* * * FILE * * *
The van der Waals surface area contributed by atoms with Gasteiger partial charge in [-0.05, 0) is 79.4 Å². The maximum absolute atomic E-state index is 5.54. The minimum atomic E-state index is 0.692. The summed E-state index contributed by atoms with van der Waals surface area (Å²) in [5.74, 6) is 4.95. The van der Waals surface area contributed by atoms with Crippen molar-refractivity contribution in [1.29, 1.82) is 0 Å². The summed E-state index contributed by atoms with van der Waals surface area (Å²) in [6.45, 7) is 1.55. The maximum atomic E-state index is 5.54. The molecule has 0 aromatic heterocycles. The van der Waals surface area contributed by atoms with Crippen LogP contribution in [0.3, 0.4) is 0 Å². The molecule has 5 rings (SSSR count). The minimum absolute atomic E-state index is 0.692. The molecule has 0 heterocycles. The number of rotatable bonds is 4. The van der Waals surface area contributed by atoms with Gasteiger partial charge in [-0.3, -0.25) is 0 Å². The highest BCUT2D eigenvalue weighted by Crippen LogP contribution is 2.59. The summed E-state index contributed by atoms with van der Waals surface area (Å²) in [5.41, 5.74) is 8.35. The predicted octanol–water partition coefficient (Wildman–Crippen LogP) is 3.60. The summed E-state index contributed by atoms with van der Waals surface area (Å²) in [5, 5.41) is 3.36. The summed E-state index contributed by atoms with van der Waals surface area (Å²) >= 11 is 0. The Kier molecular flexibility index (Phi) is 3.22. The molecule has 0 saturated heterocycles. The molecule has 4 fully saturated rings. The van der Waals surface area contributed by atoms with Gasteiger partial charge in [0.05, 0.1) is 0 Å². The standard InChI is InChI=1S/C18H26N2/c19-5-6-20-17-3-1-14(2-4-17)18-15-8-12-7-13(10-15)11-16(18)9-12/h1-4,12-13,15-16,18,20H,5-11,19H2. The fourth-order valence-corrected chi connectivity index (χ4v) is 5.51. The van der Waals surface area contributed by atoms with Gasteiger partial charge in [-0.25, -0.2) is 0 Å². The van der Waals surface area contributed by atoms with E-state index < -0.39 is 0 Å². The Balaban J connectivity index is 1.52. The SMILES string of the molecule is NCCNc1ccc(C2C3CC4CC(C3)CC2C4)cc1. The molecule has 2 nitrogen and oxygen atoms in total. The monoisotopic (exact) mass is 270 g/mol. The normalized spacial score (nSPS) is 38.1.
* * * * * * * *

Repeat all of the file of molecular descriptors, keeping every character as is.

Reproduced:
The van der Waals surface area contributed by atoms with Gasteiger partial charge in [-0.05, 0) is 79.4 Å². The maximum absolute atomic E-state index is 5.54. The minimum atomic E-state index is 0.692. The summed E-state index contributed by atoms with van der Waals surface area (Å²) in [5.74, 6) is 4.95. The van der Waals surface area contributed by atoms with Crippen molar-refractivity contribution in [1.29, 1.82) is 0 Å². The summed E-state index contributed by atoms with van der Waals surface area (Å²) in [6.45, 7) is 1.55. The maximum atomic E-state index is 5.54. The molecule has 0 aromatic heterocycles. The van der Waals surface area contributed by atoms with Crippen LogP contribution in [0.3, 0.4) is 0 Å². The molecule has 5 rings (SSSR count). The minimum absolute atomic E-state index is 0.692. The molecule has 0 heterocycles. The number of rotatable bonds is 4. The van der Waals surface area contributed by atoms with Gasteiger partial charge in [-0.3, -0.25) is 0 Å². The highest BCUT2D eigenvalue weighted by Crippen LogP contribution is 2.59. The summed E-state index contributed by atoms with van der Waals surface area (Å²) in [5.41, 5.74) is 8.35. The predicted octanol–water partition coefficient (Wildman–Crippen LogP) is 3.60. The summed E-state index contributed by atoms with van der Waals surface area (Å²) in [5, 5.41) is 3.36. The summed E-state index contributed by atoms with van der Waals surface area (Å²) >= 11 is 0. The Kier molecular flexibility index (Phi) is 3.22. The molecule has 0 saturated heterocycles. The molecule has 4 fully saturated rings. The van der Waals surface area contributed by atoms with Gasteiger partial charge in [0.05, 0.1) is 0 Å². The standard InChI is InChI=1S/C18H26N2/c19-5-6-20-17-3-1-14(2-4-17)18-15-8-12-7-13(10-15)11-16(18)9-12/h1-4,12-13,15-16,18,20H,5-11,19H2. The fourth-order valence-corrected chi connectivity index (χ4v) is 5.51. The van der Waals surface area contributed by atoms with Gasteiger partial charge in [-0.25, -0.2) is 0 Å². The van der Waals surface area contributed by atoms with E-state index < -0.39 is 0 Å². The Balaban J connectivity index is 1.52. The SMILES string of the molecule is NCCNc1ccc(C2C3CC4CC(C3)CC2C4)cc1. The molecule has 2 nitrogen and oxygen atoms in total. The monoisotopic (exact) mass is 270 g/mol. The normalized spacial score (nSPS) is 38.1.